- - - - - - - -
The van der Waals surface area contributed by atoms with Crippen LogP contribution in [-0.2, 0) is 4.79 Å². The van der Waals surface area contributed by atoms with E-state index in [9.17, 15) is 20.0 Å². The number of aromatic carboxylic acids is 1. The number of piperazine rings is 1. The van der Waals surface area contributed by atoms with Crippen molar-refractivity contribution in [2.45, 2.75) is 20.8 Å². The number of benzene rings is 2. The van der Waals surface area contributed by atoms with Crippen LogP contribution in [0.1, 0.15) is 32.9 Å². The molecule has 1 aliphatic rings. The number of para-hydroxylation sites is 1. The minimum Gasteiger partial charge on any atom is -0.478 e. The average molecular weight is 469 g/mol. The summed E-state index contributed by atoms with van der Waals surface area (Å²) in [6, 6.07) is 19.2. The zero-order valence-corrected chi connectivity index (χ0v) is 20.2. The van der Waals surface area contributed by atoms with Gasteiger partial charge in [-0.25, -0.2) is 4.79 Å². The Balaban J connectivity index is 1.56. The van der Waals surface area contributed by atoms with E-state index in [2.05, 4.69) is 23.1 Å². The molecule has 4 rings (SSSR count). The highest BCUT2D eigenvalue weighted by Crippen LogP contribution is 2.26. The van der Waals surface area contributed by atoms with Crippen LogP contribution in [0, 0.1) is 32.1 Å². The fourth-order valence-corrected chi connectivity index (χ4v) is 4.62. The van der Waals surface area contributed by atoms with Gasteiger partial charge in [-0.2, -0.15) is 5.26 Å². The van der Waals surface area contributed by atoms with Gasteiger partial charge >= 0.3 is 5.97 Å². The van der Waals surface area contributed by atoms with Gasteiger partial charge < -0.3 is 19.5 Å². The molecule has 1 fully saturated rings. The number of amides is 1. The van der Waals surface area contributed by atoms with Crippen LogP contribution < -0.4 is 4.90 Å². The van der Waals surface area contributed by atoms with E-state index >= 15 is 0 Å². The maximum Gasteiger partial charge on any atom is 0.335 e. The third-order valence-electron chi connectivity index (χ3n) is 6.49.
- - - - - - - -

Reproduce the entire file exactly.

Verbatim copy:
The van der Waals surface area contributed by atoms with Crippen LogP contribution in [-0.2, 0) is 4.79 Å². The van der Waals surface area contributed by atoms with E-state index in [9.17, 15) is 20.0 Å². The number of aromatic carboxylic acids is 1. The number of piperazine rings is 1. The van der Waals surface area contributed by atoms with Crippen molar-refractivity contribution in [2.45, 2.75) is 20.8 Å². The number of benzene rings is 2. The van der Waals surface area contributed by atoms with Crippen LogP contribution in [0.1, 0.15) is 32.9 Å². The molecule has 1 aliphatic rings. The number of para-hydroxylation sites is 1. The minimum Gasteiger partial charge on any atom is -0.478 e. The average molecular weight is 469 g/mol. The summed E-state index contributed by atoms with van der Waals surface area (Å²) in [6, 6.07) is 19.2. The zero-order valence-corrected chi connectivity index (χ0v) is 20.2. The van der Waals surface area contributed by atoms with Gasteiger partial charge in [-0.25, -0.2) is 4.79 Å². The Balaban J connectivity index is 1.56. The van der Waals surface area contributed by atoms with E-state index in [2.05, 4.69) is 23.1 Å². The molecule has 4 rings (SSSR count). The highest BCUT2D eigenvalue weighted by Crippen LogP contribution is 2.26. The van der Waals surface area contributed by atoms with Crippen LogP contribution in [0, 0.1) is 32.1 Å². The fourth-order valence-corrected chi connectivity index (χ4v) is 4.62. The van der Waals surface area contributed by atoms with Gasteiger partial charge in [-0.2, -0.15) is 5.26 Å². The van der Waals surface area contributed by atoms with Gasteiger partial charge >= 0.3 is 5.97 Å². The van der Waals surface area contributed by atoms with Gasteiger partial charge < -0.3 is 19.5 Å². The molecule has 1 fully saturated rings. The number of amides is 1. The van der Waals surface area contributed by atoms with Crippen LogP contribution < -0.4 is 4.90 Å². The van der Waals surface area contributed by atoms with E-state index >= 15 is 0 Å². The maximum Gasteiger partial charge on any atom is 0.335 e. The third-order valence-electron chi connectivity index (χ3n) is 6.49.